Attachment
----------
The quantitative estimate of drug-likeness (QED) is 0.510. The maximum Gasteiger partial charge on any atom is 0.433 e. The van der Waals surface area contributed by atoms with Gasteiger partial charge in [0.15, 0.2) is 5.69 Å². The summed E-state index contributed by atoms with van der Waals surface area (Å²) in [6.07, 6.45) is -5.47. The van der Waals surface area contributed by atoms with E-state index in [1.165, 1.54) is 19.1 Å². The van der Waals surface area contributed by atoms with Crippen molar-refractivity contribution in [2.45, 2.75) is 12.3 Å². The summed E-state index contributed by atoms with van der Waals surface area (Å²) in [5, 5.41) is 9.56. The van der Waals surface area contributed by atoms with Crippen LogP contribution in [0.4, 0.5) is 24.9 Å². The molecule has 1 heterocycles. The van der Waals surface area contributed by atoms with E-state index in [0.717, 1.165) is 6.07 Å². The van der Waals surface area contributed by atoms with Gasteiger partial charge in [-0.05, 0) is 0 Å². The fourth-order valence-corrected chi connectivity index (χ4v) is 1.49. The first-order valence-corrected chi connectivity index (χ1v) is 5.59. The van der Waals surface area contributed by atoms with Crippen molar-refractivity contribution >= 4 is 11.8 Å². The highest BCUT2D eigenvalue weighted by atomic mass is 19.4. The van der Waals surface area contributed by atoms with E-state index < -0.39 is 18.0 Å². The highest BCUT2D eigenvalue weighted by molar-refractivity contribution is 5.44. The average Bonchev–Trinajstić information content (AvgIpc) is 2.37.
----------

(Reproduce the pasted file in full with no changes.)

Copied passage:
The quantitative estimate of drug-likeness (QED) is 0.510. The maximum Gasteiger partial charge on any atom is 0.433 e. The van der Waals surface area contributed by atoms with Gasteiger partial charge in [0.15, 0.2) is 5.69 Å². The summed E-state index contributed by atoms with van der Waals surface area (Å²) in [6.07, 6.45) is -5.47. The van der Waals surface area contributed by atoms with E-state index in [1.165, 1.54) is 19.1 Å². The van der Waals surface area contributed by atoms with Crippen molar-refractivity contribution in [2.45, 2.75) is 12.3 Å². The summed E-state index contributed by atoms with van der Waals surface area (Å²) in [5, 5.41) is 9.56. The van der Waals surface area contributed by atoms with Crippen LogP contribution in [0.4, 0.5) is 24.9 Å². The molecule has 1 heterocycles. The van der Waals surface area contributed by atoms with E-state index in [0.717, 1.165) is 6.07 Å². The van der Waals surface area contributed by atoms with Gasteiger partial charge in [-0.05, 0) is 0 Å². The fourth-order valence-corrected chi connectivity index (χ4v) is 1.49. The first-order valence-corrected chi connectivity index (χ1v) is 5.59. The van der Waals surface area contributed by atoms with Crippen molar-refractivity contribution >= 4 is 11.8 Å². The highest BCUT2D eigenvalue weighted by atomic mass is 19.4. The van der Waals surface area contributed by atoms with E-state index < -0.39 is 18.0 Å². The highest BCUT2D eigenvalue weighted by molar-refractivity contribution is 5.44. The average Bonchev–Trinajstić information content (AvgIpc) is 2.37.